This week we went to San German to do an “estudio” at the beautiful and modern Hospital de la Concepción. Everything went quickly and well so we had time to explore the downtown area a little more after.
Clean, professional, efficient and inexpensive medical care!
As we wandered the streets on a Tuesday afternoon we wondered where everyone was! It felt like a ghost town! Downtown San German has a very old, very colonial feel to it especially with its cobblestone and brick roads and ancient buildings.
Quiet streets and mountains in the distance
Old town San German
Where is everyone??
The one that caught my eye the most as we mosied around I found out was Porta Coeli an old church-turned-museum that was built in 1606. Unfortunately the museum wasn’t open on that Tuesday, but we took photos from the outside.
Porta Coeli from the old town plaza -very mission style
The stories these walls could tell!
We walked around a bit and took pictures of other buildings and the currently used church which is beautiful as well, but definitely didn’t have the kind of eerie cool feeling that Porta Coeli had in its draw to me.
Modern church and historic cobblestone roads
A beautiful city!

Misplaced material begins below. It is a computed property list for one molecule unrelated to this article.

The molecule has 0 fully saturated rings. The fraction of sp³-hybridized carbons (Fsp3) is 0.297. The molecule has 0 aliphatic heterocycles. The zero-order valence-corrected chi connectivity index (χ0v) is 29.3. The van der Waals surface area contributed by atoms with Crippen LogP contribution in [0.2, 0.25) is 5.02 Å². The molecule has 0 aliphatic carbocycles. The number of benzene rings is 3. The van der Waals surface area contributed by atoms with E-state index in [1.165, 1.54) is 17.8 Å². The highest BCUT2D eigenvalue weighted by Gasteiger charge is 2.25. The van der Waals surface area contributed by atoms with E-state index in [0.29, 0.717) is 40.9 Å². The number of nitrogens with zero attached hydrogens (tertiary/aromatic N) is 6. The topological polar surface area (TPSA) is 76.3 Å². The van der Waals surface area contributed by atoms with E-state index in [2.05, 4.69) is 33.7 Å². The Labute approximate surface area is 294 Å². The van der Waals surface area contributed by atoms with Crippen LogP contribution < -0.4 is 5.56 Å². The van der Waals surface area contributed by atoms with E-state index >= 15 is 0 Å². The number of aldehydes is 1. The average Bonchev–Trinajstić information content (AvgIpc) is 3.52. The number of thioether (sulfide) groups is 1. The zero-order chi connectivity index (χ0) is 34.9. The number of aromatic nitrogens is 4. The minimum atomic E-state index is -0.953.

It was an interesting little walk around the town even if it did have a spooky feel to it. If you’ve ever visited New Orleans, you know what I mean. There is a deep and dark history that puts a sort of shadowy filter over everything it touches. There were virtually no shops open except one. And I smelled it before I saw it. Incense! We walked into the bright little shop and talked with the friendly young clerk. There was a lot of incienso, crystals and religious articles like candles with saints on them. In the glass cases, however, there were other pendants with symbols of things I didn’t recognize though I have seen them on chains worn by many people here. I asked the clerk a lot of questions about what they symbolized and most of them were to bring luck or protection. There was la mano de azabache which is supposed to help ward off the Evil Eye, various warrior Indian heads which were to bring protection, blessed dice and figurines of people who I thought were saints but I learned were Orishas like Chango Macho and Yemaya.
Pendant I saw with 2 caras (faces) to watch your back from bad influences
I asked what type of shop this was called and he said it is a “Botánica” and it was actually rather busy considering there was virtually no one anywhere else in town. From time to time as I looked and asked questions about various articles he would duck behind the counter and fill paper bags with some unknown things and bring them to cars waiting in the street. Other people came in and bought the saint velones (candles) and asked for things in hushed voices. I definitely felt like they knew something more than I did about all of these mystical things! I am realizing there are layers and then there are layers to this Puerto Rican world that are still somewhat mysterious as I try to unravel them in our travels around the island.